Today, Google announced the launch of the Endangered Language Project, "a website for people to find and share the most up-to-date and comprehensive information about endangered languages." The project was built in conjunction with the Alliance for Language Diversity.
Google and its partners hope the Endangered Language Project will help by providing "an online resource to record, access, and share samples of and research on endangered languages, as well as to share advice and best practices for those working to document or strengthen languages under threat."
Although Google helped develop the site, they plan to turn it over to the First Peoples' Cultural Council and The Institute for Language Information and Technology at Eastern Michigan University.
The problem of language loss is bad, and it's getting worse. UNESCO, the United Nations Educational, Scientific and Cultural Organization, estimates that about half of the world's 6,000 languages will disappear at the current rate if nothing is done. Languages change, some gaining predominance and others withering. To some degree this is natural. But with the accelerated growth of technology, the predominant languages are penetrating further faster. To lose languages at such a rate isn't natural. And when languages go, the knowledge carried by them also goes.
"With the disappearance of unwritten and undocumented languages," UNESCO said, "humanity would lose not only a cultural wealth but also important ancestral knowledge embedded, in particular, in indigenous languages."
Anyone who speaks more than one language has the experience of saying. "well, there's not direct translation for that word." That is because that word captures a segment of the spectrum of meaning that another language does not. When we lose it, we lose awareness of that distinction and the values behind making it in the first place. In much the same way that the growth of the popular word "impact" dulls the distinctions inherent in words like "affect," "effect," "influence" and "force," the loss of distinctions carried by the vocabulary and grammar of different languages impoverishes our collective linguistic environment. Just as the destruction of a forest, like those in the Amazon basin, may destroy the cures for disease, the destruction of languages may damage possible answers to our intellectual and spiritual questions.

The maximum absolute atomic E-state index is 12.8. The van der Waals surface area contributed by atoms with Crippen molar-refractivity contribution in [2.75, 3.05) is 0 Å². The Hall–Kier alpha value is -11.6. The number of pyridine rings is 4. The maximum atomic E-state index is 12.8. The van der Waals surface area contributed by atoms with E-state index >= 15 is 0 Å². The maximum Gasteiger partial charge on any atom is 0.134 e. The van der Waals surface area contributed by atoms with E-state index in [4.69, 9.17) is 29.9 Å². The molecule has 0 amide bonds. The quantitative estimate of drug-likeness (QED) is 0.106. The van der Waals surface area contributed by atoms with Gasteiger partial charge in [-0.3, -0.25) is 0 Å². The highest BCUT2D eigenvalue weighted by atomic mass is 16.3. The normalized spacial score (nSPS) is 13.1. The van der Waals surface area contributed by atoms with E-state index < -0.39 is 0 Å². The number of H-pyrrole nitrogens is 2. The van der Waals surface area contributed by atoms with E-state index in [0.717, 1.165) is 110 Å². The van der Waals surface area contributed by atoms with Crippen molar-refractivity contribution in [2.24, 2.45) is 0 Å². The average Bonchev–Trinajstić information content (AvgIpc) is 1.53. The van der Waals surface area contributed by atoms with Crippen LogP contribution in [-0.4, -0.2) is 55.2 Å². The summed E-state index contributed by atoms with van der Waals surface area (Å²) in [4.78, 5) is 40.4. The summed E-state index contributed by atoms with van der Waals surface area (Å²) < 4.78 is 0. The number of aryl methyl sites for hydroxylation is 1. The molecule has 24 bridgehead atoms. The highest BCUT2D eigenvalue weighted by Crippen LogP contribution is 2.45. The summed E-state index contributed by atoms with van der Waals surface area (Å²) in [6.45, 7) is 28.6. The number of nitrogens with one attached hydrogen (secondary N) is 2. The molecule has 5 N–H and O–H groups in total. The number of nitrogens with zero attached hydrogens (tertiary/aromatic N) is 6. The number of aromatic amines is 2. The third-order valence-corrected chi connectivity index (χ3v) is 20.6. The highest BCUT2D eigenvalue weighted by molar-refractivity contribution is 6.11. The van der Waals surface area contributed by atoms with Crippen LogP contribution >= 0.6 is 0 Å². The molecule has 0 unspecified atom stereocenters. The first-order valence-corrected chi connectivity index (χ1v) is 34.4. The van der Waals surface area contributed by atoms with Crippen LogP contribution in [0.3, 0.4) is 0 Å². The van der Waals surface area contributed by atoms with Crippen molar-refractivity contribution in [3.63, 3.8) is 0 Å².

"A diverse group of collaborators have already begun to contribute content ranging from 18th-century manuscripts to modern teaching tools like video and audio language samples and knowledge-sharing articles," wrote Clara Rivera Rodriguez and Jason Rissman, project managers for the Endangered Language Project.
"Documenting the 3,000+ languages that are on the verge of extinction," they maintain, "is an important step in preserving cultural diversity, honoring the knowledge of our elders, and empowering our youth. Technology can strengthen these efforts by helping people create high-quality recordings of their elders (often the last speakers of a language), connecting diaspora communities through social media, and facilitating language learning."
That's all pretty theoretical until a flock of kids on the Warm Springs Reservation teaches you how to say "horse" and "dog" in Sahaptin, a language they are being taught for the first time in several generations. Then the merit of language preservation gets pretty real pretty quick.
Perhaps the cooperation of an international corporation such as Google will focus a bigger lens on this problem and bring together various efforts at combating it.
Hopkins, Curt. 2012. "Google launches Endangered Language Project". Ars Technica. Posted: June 21, 2012. Available online: http://arstechnica.com/science/2012/06/google-launches-endangered-language-project/